Ask Ava

Ask Ava, Episode 34: "How Do I Rebuild My Confidence After an Abusive Relationship?"

November 19, 2020 Ask Ava Season 1 Episode 34
Ask Ava
Ask Ava, Episode 34: "How Do I Rebuild My Confidence After an Abusive Relationship?"
Show Notes Transcript

Episode 34: "How Do I Rebuild My Confidence After an Abusive Relationship?"

Support the show

Today, we’re talking about building up your self-esteem and your confidence in other romantic relationships, after you’ve left an abusive relationship. 

This is Jessica Skultety, Community Outreach Associate at Safe+Sound Somerset, Somerset County New Jersey's lead domestic violence organization, providing services at no charge for survivors of dating and domestic abuse for over 40 years.  

Today's question from local teens is: How can I rebuild my confidence after an abusive relationship? 

You have all the power to build your self-esteem and also gain confidence in your future relationships! Many survivors of abusive relationships go on to have happy lives with other partners, free from abuse. Freeing yourself of any guilt, taking your time, self-care, following a safety plan, and talking about your relationship with others are some ways that survivors have found healing and confidence. 

If you’ve been in an abusive romantic relationship, whether as a teen or an adult, it’s understandable that you might feel uncomfortable getting into other romantic relationships. You might have difficulty trusting others as well as low self-esteem, anxiety, and/or depression. This is because your partner may have made you feel less than worthy of respect and/or unsafe over time. No one deserves to be treated that way, and by moving forward, you are taking the first step towards rebuilding your confidence in yourself, in your relationships, and your life. 

One step to feeling comfortable is forgiving yourself and freeing yourself of any guilt, especially if you’ve been blaming yourself for getting involved with or staying with your abusive partner. The abuse is never the victim or survivor’s fault. People always have a choice to treat others a certain way. You might feel guilt for staying in this relationship – let it go. There are many reasons why people stay in abusive relationships, and you don’t need to justify it to anyone. Also, everyone deserves to be in relationships free of abuse. You deserve love and respect! 

Another step is being kind to yourself and taking the time you need to heal. This will lead to more confidence! Make time for self-care every day and find something fun you can do, like a new hobby. Try something new or go somewhere you’ve never been. Spend time with friends and family – make plans to chat, have a meal, go somewhere, and have fun. Take regular walks or go running to enjoy nature.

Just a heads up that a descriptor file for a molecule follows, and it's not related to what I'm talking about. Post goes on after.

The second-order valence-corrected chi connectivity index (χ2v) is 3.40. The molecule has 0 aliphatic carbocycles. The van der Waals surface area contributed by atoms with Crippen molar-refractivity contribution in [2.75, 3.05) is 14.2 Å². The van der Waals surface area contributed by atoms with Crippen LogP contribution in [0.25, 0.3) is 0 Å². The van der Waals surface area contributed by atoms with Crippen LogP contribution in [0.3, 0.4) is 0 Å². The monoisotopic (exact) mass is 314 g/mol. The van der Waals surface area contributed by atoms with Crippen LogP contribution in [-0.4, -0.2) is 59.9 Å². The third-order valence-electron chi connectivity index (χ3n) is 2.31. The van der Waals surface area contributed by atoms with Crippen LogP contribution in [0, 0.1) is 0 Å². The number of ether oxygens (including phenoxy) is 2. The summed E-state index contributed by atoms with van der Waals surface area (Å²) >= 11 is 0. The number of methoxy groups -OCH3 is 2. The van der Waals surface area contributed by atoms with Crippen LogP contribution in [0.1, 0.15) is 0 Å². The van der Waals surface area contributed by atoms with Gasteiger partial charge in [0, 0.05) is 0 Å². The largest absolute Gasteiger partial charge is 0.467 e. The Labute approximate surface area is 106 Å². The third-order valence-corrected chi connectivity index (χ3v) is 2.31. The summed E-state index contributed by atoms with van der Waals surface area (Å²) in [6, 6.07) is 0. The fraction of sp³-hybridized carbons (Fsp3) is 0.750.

Sometimes being social and making plans is hard to do. One easy way to give yourself some inspiration is by creating a “happy list” – where you write down all the things that make you happy. Then, when you’re having a tough day, you can look at the list and pick one of these things to do. Give yourself space and allow yourself to spend time just relaxing, too.  

Creating a safety plan in the aftermath of a relationship can provide you with some peace of mind and help you gain confidence, too. Sometimes exes can be abusive, and this is a good time to set privacy settings on technology, find safe and comfortable routes from school or work, and create a contact list of people who know you best and can help you during any situation. We have teen safety planning options on our website, www.safe-sound.org, and we can also safety plan with you through text or call hotline. 

Taking time to heal might also mean going slow when it comes to getting into new romantic relationships. Of course that decision is up to you. Once you get in a new romantic relationship, whenever that may be, set boundaries from the beginning. Communicate with your partner about what’s okay and what’s not, and if the relationship is going too slow or too fast. If the person doesn’t respect your boundaries, that’s a signal that maybe this isn’t a healthy relationship for you. Only you know what’s best for you, and you’re an important part of this partnership. 

You also might choose, at some point, to tell others about your past relationship and your healing journey. This could include family, friends, and future romantic partners. This, of course, is a choice only you can make. Some survivors find power in speaking about their past relationships. Like we talked about in the last episode, you might also reach out for professional services such as counseling. This is not a sign of weakness. You can take a huge step in regaining your confidence by reaching out for support. 

You have the power to gain confidence in your life. Remember that others are there to help and that taking time to care for yourself is the most important thing. You matter! 

Call or text the S+SS 24/7 hotline at 866-685-1122 for supportive listening and information. 

 Want to “Ask Ava” a question? Visit our website at www.safe-sound.org/ask-ava. Thank you for listening today. Join us next time here on Ask Ava.